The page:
Wednesday

Interview with ARIA INGRAHAM


TELL US A LITTLE ABOUT YOURSELF?

I am a Sagittarius. I love eating, but detest cooking. I run, but mostly to have an excuse to listen to 45 minutes of uninterrupted music a day. Coffee over tea. Beer, never wine. My favorite part of any story is the part where they dance. 


HOW DID YOU GET INTO COMICS?
By inches. My parents took me to see "The Rocketeer" in 1991. While haunting the mall in 1999, I stumbled upon a comic called "Aria" (Avalon Studios). Somewhere along the line I discovered Neil Gaiman and proceeded to read everything he'd ever written including "The Sandman". In 2006 I thought of a great idea for a book- then realized it would work much better as a graphic novel- resolved to read more graphic novels and figure out how it's done. In 2008 an old friend invited me to go to Baltimore ComicCon. That was the first time I was really immersed in the medium. He recommended "Watchmen", "Rising Stars", and pointed out that I missed "Marvel 1602" (Gaiman/ Kubert). I took it from there.

WHAT CREATORS DO YOU FIND INSPIRATION FROM?
All of them. Telling a story is so difficult to do well. It's such a delight to be entertained by someone who can capture your imagination and hold your attention simultaneously. However, there is a lot to be learned from figuring out why you failed to become engaged with something or where you were disconnected from the narrative and lost interest. 

But if you're looking for recommendations, I offer: Neil Gaiman, Mark Millar, Brian K. Vaughan, Bill Willingham, Scott Snyder. Bruce Timm, Mark Hempel, Mark Buckingham, Mike Mignola, Chrissie Zullo. Jasper Fforde. Wes Anderson, Hayao Miyazaki. Frances Hodgson Burnett, Charlotte Bronte, Jane Austen.

WHAT DRAWS (PUN INTENDED) YOU TO DOING COMICS?
When I was younger I wanted to be a novelist. Then I remembered a picture is worth a thousand words and making comics seemed more efficient...

Or maybe I am too much of a control freak. With a traditional novel so much of the heavy creative lifting is done by the reader. All the texture and detail is added by the audience. They decide what the characters are wearing, how the architecture compliments the landscapes, what color the walls have been painted, etc. The only way to ensure that the reader experiences the story exactly as you do is to draw it yourself. Maybe not even then...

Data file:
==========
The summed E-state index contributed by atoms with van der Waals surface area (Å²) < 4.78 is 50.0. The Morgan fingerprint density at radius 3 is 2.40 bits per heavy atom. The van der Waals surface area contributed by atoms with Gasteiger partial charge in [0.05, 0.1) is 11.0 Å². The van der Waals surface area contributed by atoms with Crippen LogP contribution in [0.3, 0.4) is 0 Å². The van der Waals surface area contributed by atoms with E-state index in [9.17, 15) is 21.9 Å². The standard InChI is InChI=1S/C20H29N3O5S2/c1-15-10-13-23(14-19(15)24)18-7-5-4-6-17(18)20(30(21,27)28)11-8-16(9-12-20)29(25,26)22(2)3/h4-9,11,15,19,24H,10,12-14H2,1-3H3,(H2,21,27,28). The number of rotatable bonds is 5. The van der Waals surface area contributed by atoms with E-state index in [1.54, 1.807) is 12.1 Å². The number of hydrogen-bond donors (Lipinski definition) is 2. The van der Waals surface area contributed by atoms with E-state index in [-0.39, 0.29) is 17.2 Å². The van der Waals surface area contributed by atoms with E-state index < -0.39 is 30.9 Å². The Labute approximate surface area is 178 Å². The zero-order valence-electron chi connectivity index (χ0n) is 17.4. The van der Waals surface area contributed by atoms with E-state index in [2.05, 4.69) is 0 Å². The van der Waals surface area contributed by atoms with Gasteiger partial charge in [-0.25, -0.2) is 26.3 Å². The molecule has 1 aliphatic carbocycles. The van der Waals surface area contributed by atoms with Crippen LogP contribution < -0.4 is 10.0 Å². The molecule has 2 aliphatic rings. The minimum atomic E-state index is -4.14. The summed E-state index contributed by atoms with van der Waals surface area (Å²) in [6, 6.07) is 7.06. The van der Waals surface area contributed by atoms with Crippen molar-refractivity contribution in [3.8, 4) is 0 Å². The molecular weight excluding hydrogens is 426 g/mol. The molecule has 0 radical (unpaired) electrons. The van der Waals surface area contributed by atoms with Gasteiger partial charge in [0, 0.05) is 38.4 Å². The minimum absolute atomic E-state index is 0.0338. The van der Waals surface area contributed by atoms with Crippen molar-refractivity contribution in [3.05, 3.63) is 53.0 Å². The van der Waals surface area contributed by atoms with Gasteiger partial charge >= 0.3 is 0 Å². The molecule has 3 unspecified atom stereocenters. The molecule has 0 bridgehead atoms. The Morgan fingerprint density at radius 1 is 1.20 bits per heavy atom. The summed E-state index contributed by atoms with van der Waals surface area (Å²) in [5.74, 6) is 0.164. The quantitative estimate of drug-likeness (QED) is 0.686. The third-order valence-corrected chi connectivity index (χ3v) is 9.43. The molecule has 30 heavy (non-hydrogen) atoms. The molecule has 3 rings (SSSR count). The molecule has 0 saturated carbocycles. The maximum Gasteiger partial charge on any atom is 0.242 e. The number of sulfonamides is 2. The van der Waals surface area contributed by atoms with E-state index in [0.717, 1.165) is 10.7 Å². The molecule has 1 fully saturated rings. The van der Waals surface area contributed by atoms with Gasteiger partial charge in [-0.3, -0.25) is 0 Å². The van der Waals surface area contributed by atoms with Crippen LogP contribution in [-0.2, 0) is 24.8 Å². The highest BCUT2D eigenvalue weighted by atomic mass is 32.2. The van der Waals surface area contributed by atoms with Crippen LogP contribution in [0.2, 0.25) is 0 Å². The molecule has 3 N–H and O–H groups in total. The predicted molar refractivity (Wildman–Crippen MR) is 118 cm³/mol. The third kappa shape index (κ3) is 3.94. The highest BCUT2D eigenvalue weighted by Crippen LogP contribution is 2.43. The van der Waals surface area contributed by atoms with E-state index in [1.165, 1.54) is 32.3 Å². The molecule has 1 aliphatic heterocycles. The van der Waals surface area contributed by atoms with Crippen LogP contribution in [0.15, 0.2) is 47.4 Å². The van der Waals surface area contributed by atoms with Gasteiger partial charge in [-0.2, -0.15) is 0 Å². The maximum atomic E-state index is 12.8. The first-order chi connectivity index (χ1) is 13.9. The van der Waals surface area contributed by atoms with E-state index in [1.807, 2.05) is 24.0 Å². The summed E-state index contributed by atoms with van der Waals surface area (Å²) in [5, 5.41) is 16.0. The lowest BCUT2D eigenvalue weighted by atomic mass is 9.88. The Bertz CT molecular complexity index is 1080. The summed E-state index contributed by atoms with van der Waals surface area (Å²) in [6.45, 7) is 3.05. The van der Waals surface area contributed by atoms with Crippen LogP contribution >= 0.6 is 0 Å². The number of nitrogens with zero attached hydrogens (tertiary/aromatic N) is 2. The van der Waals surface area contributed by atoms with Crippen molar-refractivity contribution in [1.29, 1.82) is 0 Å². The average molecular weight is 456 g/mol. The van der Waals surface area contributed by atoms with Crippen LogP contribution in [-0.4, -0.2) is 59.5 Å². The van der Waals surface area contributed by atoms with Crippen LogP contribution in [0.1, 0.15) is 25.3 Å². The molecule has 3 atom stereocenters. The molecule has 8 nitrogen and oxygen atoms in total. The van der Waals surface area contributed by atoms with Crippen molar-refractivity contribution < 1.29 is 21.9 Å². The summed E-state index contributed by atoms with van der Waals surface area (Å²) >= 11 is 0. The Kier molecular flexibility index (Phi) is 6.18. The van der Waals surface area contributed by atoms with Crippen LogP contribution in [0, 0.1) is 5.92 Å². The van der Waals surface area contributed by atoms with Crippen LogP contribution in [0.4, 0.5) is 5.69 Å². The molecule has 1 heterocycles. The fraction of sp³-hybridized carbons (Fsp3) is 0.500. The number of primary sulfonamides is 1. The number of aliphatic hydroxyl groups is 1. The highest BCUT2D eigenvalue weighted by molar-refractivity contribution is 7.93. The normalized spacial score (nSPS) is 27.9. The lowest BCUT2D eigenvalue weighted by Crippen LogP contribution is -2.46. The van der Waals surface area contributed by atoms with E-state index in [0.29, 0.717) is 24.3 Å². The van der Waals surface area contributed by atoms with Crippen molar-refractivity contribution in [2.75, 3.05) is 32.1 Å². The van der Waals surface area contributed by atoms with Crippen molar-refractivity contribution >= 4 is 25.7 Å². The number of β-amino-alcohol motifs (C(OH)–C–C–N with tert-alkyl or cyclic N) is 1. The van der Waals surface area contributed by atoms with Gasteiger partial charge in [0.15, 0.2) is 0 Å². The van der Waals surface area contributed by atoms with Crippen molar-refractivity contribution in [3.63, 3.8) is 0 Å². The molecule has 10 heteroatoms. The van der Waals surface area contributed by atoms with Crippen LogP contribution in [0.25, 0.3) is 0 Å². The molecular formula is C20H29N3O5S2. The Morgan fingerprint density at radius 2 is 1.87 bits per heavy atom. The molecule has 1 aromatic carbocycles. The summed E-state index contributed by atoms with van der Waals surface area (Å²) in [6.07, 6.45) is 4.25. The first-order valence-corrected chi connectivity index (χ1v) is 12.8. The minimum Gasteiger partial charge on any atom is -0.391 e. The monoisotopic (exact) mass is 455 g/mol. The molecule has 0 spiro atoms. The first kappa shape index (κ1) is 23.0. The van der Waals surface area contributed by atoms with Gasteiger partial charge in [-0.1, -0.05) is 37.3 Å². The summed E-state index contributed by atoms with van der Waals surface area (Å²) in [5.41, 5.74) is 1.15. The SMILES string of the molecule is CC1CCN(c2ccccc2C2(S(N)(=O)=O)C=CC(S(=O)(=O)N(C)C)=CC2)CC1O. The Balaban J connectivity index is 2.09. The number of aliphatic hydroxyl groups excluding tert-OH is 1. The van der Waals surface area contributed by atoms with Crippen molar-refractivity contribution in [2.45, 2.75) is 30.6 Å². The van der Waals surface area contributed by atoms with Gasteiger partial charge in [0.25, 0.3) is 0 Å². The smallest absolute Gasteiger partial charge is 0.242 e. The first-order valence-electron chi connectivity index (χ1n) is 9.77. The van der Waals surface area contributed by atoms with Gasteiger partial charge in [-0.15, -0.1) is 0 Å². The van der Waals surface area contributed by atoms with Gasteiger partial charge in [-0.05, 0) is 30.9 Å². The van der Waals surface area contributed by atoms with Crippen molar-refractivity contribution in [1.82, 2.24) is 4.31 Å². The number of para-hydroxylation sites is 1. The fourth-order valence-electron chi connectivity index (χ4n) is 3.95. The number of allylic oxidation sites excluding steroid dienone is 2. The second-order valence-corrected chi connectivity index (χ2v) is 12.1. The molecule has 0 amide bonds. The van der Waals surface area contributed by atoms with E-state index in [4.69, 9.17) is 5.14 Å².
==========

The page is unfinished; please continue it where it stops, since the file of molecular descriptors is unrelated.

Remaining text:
Or possibly I was simply bored and looking for a new way to spend a quiet afternoon.

HOW LONG HAVE YOU BEEN DOING COMICS?
Not long at all. Two years? Maybe three.

IS THERE A CHARACTER OR A TITLE YOU'D LOVE TO WORK ON?
It would be fun to reimagine a classic Sherlock Holmes story in the Batman universe. If someone hasn't already done it, it should be done. 

Honestly, though, I like making comics far too much to consider a career in the industry. When I was in high school I liked flying airplanes. I got my pilot's licence and thought, "I should be a commercial pilot." One (expensive) semester as a Flight Operations major sucked all the fun out of flying. I've not been up in over 15 years. 

ARE YOUR COMICS DONE FOR ANYONE, I.E. DO YOU HAVE AN AUDIENCE IN MIND?
Thus far, I've done them all for me. They're sort of an elaborate Facebook post or Tweet: Look at me! Let me tell you about a thought I had or this thing that happened to me in a way that makes me seem smart, witty, and impossibly cool. Almost everything we put on social media is for our own gratification, isn't it? Mostly we're not engaging with others. It just makes us feel good to stand on the cliff and shout into the void. It's the same with my comics. I'm not saving the world. Just amusing myself in my tiny corner of it.

ARE YOUR COMICS AUTOBIOGRAPHICAL?
Unintentially, yes. When I first started trying to figure out how to draw and tell stories visually (not something I would recommend doing simultaneously, by the way) I was advised not to jump into working on my Big Idea, but to hone my skills with some work that wasn't as near and dear to my heart. To practice, I would just make comics about stuff that happened to me. I would think, "What's the simplest story I can tell?" and pick the first thing that seemed promising. It was an easy way to learn the craft and work on the art without having to think too hard about substance.  It became sort of a habit. Now every time something happens that makes me chuckle, I am automatically thinking about how I would spin it into a comic narrative.

WHAT IS YOUR WORK DAY LIKE?
The days when I don't have a project waiting for me are the best days. Making up stories is my favorite part. Creating a narrative; breaking the beats down into panels; choosing shots: Pure bliss. Fumbling around with pencils and ink is the part that frustrates and (often) disappoints me. I realize I haven't really answered your question.

People are aways asking about my work day. Do you know what I tell them? I tell them, I have a foolproof plan for getting work done. Of couse I do. 
Everyone knows that if it's a day- Look. I'm a worker. Anyone can see that. People, smart people, are impressed by the outstanding work I do. Every day I do it. Let me tell you, we're gonna do a lot of work today. A lot of great work.

WHAT IS YOUR DREAM PROJECT?
I would like to write a graphic novel. With dancing.